I don’t know about you, but sometimes I just need a funny or feel-good book to lighten my mood a bit. This has never been truer than it is now, during this whole COVID season of life. If I start a book and it looks even remotely depressing, I’ll put it down and move onto something else a little more uplifting. Here is a list of some of the books that make me laugh, keep me engaged, or just make me feel good. If you’re looking for an uplifting read, you’ve come to the right place.
Books That’ll Make You Laugh:
Learn Me Good by John Pearson—When you go from being a thermal design engineer to being a third-grade teacher, well, you might run into some things you weren’t anticipating. Jack Woodson and his former co-worker, Fred Bommerson, email back and forth with Jack sharing stories of the kids in his classroom during his first year of teaching in a low-income Texas grade school. As Art Linkletter used to say, “Kids Say the Darndest Things,” and this book is full of them. And if you like it, there’s a sequel titled Learn Me Gooder.
Stuff Christians Like by Jonathan Acuff—If sarcasm escapes you, you probably won’t enjoy this book. But if you’re looking to add a little laughter into your life, this will fit the bill! We Christians are a funny bunch and Jonathan Acuff has managed to capture our oddities in a way that’ll tickle your funny bone. For instance, when discussing the importance of Bible reading, he talks about how it’s pretty heavily suggested our devotional time should happen in the morning. As he puts it, “God is an early bird; Satan is a night owl. Everyone knows that.” That particular line might not hit your funny bone the way it hit mine, but, if you’re a night owl who struggles with early morning devotions the way I do, you’ve probably had these same thoughts. I’ve never laughed so hard or so often while reading a book unless it was when I was reading Learn Me Good.
The Sacrament of Happy by Lisa Harper—While this book isn’t filled with one funny story after another, it still has plenty of humor in it. Caution though—there are also some really sad parts. If you have somehow come to believe that happiness isn’t meant for Christ-followers, this book is for you. Lisa shares both hard and uproariously funny stories to show how God indeed wants us to experience happiness. She also gives tips on how to be happy despite the challenges that come our way.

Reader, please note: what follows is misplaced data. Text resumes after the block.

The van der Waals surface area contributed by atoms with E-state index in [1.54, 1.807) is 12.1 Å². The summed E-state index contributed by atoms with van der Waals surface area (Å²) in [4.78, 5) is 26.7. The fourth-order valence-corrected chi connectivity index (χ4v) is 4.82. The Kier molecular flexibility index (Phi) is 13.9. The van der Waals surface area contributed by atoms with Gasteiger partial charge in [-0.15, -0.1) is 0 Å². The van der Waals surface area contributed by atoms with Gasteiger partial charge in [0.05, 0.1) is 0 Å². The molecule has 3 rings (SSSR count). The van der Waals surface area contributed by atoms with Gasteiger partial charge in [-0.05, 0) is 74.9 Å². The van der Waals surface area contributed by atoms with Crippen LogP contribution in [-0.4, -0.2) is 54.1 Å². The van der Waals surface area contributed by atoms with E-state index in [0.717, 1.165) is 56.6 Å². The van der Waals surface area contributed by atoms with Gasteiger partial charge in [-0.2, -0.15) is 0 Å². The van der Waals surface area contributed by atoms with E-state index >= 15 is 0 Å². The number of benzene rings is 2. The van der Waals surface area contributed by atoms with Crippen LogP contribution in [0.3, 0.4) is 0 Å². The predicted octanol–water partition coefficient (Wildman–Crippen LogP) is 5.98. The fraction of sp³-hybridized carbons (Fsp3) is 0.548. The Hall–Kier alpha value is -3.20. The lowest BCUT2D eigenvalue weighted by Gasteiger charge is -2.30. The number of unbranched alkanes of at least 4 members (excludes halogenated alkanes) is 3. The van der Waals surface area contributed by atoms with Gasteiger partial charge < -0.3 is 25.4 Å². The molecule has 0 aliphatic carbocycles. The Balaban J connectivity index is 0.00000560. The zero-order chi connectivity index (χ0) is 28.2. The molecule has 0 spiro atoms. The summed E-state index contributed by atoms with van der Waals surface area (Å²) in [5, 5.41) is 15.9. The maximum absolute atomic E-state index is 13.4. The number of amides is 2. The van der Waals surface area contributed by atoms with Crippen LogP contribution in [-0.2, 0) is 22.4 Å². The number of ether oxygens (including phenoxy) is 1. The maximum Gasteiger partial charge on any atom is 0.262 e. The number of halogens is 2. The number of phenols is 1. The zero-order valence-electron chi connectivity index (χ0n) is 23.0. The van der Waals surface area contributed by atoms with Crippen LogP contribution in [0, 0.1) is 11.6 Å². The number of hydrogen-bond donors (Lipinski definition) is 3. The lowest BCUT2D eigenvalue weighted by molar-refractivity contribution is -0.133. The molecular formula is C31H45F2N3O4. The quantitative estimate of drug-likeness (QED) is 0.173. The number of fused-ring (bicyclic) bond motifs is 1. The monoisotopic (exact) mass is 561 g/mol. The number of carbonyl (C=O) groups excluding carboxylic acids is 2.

Books That’ll Make You Feel Good:
Harriet Beamer Takes the Bus by Joyce Magnin—I heard about this book on a podcast about books with an older female protagonist. The story begins when Harriet Beamer loses a bet with her daughter-in-law. Losing meant she would agree to move from Pennsylvania to California to live with her son and his wife. She’s 72 and though she agrees to go, she’s going to do it her way . . . by bus. Not the Greyhound bus, but public transportation local buses. This story chronicles the interesting, quirky, memorable, and harrowing events Harriet encounters along the way. It’s a delightful story, somewhat light in nature and content, and a very fun read.
A Redbird Christmas by Fannie Flagg—A little redbird named Jack is at the center of this story. Jack was shot by some teenage hooligans, and a small-town Alabama store owner nurses him back to health—kind of. Though Jack’s not healthy enough to fly free, he’s healthy enough to fly around the town’s only grocery store. (It’s fiction. We all know the health department would never allow a bird to roam freely about a grocery store—hopefully.) It’s there that the whole town falls in love with Jack, including Patsy, a little girl who is soon loved every bit as much as the bird. I don’t want to spoil the story for you, but suffice it to say, it’s worth reading. Although this is somewhat of a Christmas story, you needn’t wait until then to read it. It’s a funny and heartwarming tale.
Pollyanna by Eleanor H. Porter—This is a book geared for a younger audience, so you may have already read it. I found it to be a perfectly delightful book. Recently orphaned Pollyanna is sent to live with her cranky, strict, old Aunt Polly. Pollyanna always finds the best in things and is incredibly chatty, which endears her to most everyone around her. But when a horrible accident leaves her crippled Pollyanna, thinks it’s too much to bear. Those whose lives she’s brightened do everything in their power to make her happy again.
Nancy loves to laugh and considers laughter a critical part of human survival. If you were to ask, most days she would say her glass is half full but when it starts reaching the half-empty level, she reaches for a funny book or movie knowing that indeed “A cheerful heart is good medicine.” Nancy has three married sons and five grandchildren. To read more from Nancy find her at www.nancyholte.com.